This is something Norris has seen time and time again: “Many presenters have lots of text on their slides because they haven’t memorised their lines. The result is that the audience has to work really hard to listen and read at the same time – which isn’t easy. It’s a sure-fire way to lose their attention – which often compounds a presenter’s feeling of being uncomfortable.
You can avoid falling into this trap by using slides as visual cues instead. Rather than overloading them with information and text, simplify each slide to an image or a statistic — something that helps to build upon the point you’re making. This means you can save all the interesting information for yourself to say out loud, which is far more engaging for your audience.
“Try and present as if you’re telling a story. Say things like ‘let’s look at this slide for a moment’ and ‘I want to tell you something’ so that you move the audience’s attention to where you want it – this makes your audience focus on what you want them to.”
5. Focus on your material, not the audience
Speaking of audiences, it’s important not to put too much pressure on yourself to gain your audience’s undivided attention. People get tired, hungry and have short attention spans — this is just a fact.
If you pay too much attention to your crowd, you’re likely to spot the odd yawn or someone checking their phone. This doesn’t mean they’re not interested in what you have to say, so don’t think it’s personal or you’ll only stress yourself out more.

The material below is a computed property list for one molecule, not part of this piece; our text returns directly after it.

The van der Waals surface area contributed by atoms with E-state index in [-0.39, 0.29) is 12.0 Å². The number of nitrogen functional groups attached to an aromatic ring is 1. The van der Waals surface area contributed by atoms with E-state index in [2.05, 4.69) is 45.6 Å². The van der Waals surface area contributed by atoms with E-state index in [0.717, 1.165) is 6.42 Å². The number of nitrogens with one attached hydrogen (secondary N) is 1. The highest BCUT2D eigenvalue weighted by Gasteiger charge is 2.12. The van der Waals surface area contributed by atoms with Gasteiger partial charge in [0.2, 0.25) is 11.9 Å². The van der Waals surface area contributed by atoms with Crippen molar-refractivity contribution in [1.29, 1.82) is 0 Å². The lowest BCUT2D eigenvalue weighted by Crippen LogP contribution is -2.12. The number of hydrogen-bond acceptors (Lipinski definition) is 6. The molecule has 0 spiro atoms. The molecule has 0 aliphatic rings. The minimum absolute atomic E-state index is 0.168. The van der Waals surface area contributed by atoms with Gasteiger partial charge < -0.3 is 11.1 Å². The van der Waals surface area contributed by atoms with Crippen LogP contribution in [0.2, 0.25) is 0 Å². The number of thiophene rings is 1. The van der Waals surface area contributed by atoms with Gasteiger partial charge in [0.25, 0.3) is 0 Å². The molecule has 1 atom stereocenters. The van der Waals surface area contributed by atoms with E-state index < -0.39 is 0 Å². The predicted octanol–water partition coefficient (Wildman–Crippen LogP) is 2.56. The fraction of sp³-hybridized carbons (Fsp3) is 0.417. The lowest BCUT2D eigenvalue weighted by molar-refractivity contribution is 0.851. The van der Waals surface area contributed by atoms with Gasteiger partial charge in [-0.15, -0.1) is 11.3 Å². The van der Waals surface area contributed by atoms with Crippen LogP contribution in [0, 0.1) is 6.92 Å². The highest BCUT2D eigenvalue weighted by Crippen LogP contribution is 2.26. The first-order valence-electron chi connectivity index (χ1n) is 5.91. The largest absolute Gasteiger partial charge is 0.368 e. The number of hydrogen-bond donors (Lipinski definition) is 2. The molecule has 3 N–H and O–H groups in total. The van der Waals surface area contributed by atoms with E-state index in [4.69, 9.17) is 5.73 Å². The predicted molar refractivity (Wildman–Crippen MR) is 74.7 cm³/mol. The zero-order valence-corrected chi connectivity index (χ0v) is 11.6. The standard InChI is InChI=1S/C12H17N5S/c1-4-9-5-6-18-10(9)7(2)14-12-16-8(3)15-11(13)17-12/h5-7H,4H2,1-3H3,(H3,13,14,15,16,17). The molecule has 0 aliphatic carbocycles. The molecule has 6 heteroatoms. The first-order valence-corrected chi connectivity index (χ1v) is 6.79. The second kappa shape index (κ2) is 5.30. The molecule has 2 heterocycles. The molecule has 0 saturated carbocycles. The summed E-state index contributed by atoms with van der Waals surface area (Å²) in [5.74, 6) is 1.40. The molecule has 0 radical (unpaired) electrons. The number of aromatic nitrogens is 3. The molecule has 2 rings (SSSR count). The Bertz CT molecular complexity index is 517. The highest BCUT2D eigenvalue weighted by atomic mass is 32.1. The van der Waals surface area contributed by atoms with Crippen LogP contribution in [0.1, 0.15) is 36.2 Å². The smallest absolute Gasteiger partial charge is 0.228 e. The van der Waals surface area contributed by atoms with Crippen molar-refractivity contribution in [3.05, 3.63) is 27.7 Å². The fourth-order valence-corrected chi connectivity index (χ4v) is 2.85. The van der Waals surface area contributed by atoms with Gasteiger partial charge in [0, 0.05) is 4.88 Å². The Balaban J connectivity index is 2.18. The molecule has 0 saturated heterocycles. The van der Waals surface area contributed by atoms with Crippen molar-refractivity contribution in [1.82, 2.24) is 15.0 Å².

Instead, focus on your source material. Put your efforts into delivering what you have to say. You’ll be surprised by how much your audience takes away!
6. Don’t be afraid of silence
For someone who suffers from a fear of public speaking, the thought of a moment of silence can feel like a worst-case scenario. It can be easy for a nervous speaker to lose their train of thought, making the time it takes to recover feel like an eternity.
The good news is that silences don’t need to be uncomfortable. Your audience will be taking in new information so they won’t notice pauses in the same way as you do. Plus, an intentional pause is a great way to express your points with dramatic effect.
7. Engage with your audience
For people who are scared of public speaking, a natural reaction is to simply keep your head down, pretend the crowd isn’t there and get through what you need to say. Instead, try making your presentation a two-way interaction with your audience, either by asking questions or by starting a discussion within the crowd members.
Getting your audience involved is a brilliant way to help them better absorb and understand the information you’re trying to get across, as well as giving you precious time to get yourself prepared for the next segment of your presentation.
8. Train yourself
The best way to improve your skills in something is to learn directly from the experts. Whether it’s attending a seminar or booking a trainer to provide in-house training, hiring a qualified human resource or learning and development trainer will let you work one-on-one with industry professionals.
Nervousness when speaking in front of a crowd is a very normal reaction, even if it’s just in front of your peers. For a lot of people, these situations are unavoidable due to their working environment. Thankfully, like any fear, you can overcome a fear of public speaking. Try out our list of techniques so you’ll be fully prepared for any presentation, be able to keep your cool during your speech and leave a lasting impact on your audience.